To be transparent, NetworkRV, the manufacturer of the SoftStartRV, is a sponsor of RVtravel.com.
By Mike Sokol
Just in time for the long, hot summer, I’ve hooked up my Dometic Penguin II air conditioner on my test bench (literally) to begin gathering data on the peak current draw of a Dometic Penguin II air conditioner with a stock starting capacitor compared to the same air conditioner with the SoftStartRV modification. Watch my video explanation of how their technology works HERE.
The reason for my interest in this product is that I get emails every week from readers wanting to know if they can run a rooftop air conditioner from a 2,000-watt inverter generator, or maybe two air conditioners from a 3,000-watt generator or a 30-amp pedestal. The manufacturer says that their SoftStartRV product will allow you to do that. But you know me and my measuring(!). So I’ve spent the last two days figuring out how to measure and graph an electrical event that takes less than 1/2-second to occur.
Here’s an actual picture of my first meter experiments this week so I could determine what technology could log this much data rapidly. More on that next week, but this took some serious head-scratching to make it happen. Yes, that’s a lot of meters, and no, that’s not all of them as there are lots more brands and models on my bench. But these were the initial contenders.
So I’ll detail the measurement process then do an in-depth article in my next RVelectricity Newsletter due out on Sunday, May 31. But in the meantime I want to show you the basic graph I created from my actual testing. No, this isn’t anything I cut and pasted from marketing literature. This is raw data that I gathered myself and imported into Excel without any editing. Much more on how I did it later, but for now I’m going to explain the basic idea of what the SoftStartRV does in layman’s terms. And it does appear to work exactly as advertised.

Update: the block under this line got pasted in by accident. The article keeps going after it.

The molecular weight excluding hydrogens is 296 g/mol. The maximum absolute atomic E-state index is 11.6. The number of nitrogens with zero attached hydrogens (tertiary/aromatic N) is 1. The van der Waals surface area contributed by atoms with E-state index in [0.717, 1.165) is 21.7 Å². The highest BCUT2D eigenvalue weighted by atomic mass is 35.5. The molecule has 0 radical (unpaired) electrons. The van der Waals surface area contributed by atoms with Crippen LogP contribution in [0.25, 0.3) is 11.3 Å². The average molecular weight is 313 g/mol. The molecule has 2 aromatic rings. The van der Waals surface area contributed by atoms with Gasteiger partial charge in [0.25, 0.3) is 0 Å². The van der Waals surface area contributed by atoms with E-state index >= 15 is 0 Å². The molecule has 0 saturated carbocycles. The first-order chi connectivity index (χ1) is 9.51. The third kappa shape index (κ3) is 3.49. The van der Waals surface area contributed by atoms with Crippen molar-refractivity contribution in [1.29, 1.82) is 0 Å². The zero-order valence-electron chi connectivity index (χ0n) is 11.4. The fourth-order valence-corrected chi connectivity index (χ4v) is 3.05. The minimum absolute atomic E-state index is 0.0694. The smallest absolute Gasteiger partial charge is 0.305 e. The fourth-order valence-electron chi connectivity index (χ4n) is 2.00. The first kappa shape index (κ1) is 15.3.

As you probably know, all AC motors have a starting surge current that’s much larger than their normal running current once they get up to speed. And that surge current is what trips a lot of generators when you’re running them close to the edge of capacity. As you can see from the diagram, the Penguin II required 35.7 peak amperes of starting current to get the compressor up to speed, which is way too high for a small generator to supply most of the time.
But after I installed the SoftStartRV kit on the exact same air conditioner and measured it exactly the same way, you can see that the peak current was only 17.7 amperes, which is a 50% reduction. So it appears that the SoftStartRV lowered the peak starting current to 1/2 of the factory current by spreading it out over a starting interval that’s twice as long.
Stay tuned for a more in-depth article on this interesting technology in my next RVelectricity Newsletter in a week (sign up here). But in the meantime, know that I’m busy gathering even more data to help keep you safe and cool this summer.
Let’s play safe (and cool) out there….
Oh, to read more about the SoftStartRV and learn where to order one or more, read Chuck Woodbury’s (RVtravel.com editor) article about it here.
Mike Sokol is an electrical and professional sound expert with 50+ years in the industry. His excellent book RV Electrical Safety is available at Amazon.com. For more info on Mike’s qualifications as an electrical expert, click here.
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